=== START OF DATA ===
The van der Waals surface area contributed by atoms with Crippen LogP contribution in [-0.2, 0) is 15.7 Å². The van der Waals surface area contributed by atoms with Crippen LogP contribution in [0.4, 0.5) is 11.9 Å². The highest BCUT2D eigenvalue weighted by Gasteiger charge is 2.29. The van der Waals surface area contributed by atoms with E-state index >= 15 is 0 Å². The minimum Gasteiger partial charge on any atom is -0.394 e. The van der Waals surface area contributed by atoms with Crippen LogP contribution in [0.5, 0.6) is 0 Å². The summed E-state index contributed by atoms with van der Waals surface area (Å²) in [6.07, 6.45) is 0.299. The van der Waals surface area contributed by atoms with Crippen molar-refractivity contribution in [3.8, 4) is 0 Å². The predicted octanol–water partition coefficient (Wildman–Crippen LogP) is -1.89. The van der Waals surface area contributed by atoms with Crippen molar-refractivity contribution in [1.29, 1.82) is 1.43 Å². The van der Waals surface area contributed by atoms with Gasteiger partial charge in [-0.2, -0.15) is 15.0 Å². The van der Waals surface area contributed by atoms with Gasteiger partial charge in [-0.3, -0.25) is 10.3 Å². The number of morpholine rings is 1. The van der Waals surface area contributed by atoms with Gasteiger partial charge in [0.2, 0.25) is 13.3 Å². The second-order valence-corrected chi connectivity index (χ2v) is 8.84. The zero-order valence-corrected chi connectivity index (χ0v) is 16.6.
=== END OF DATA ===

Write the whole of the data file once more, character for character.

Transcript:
The van der Waals surface area contributed by atoms with Crippen LogP contribution in [-0.2, 0) is 15.7 Å². The van der Waals surface area contributed by atoms with Crippen LogP contribution in [0.4, 0.5) is 11.9 Å². The highest BCUT2D eigenvalue weighted by Gasteiger charge is 2.29. The van der Waals surface area contributed by atoms with E-state index >= 15 is 0 Å². The minimum Gasteiger partial charge on any atom is -0.394 e. The van der Waals surface area contributed by atoms with Crippen LogP contribution in [0.5, 0.6) is 0 Å². The summed E-state index contributed by atoms with van der Waals surface area (Å²) in [6.07, 6.45) is 0.299. The van der Waals surface area contributed by atoms with Crippen molar-refractivity contribution in [3.8, 4) is 0 Å². The predicted octanol–water partition coefficient (Wildman–Crippen LogP) is -1.89. The van der Waals surface area contributed by atoms with Crippen molar-refractivity contribution in [1.29, 1.82) is 1.43 Å². The van der Waals surface area contributed by atoms with Gasteiger partial charge in [-0.2, -0.15) is 15.0 Å². The van der Waals surface area contributed by atoms with Gasteiger partial charge in [-0.3, -0.25) is 10.3 Å². The number of morpholine rings is 1. The van der Waals surface area contributed by atoms with Gasteiger partial charge in [0.2, 0.25) is 13.3 Å². The second-order valence-corrected chi connectivity index (χ2v) is 8.84. The zero-order valence-corrected chi connectivity index (χ0v) is 16.6.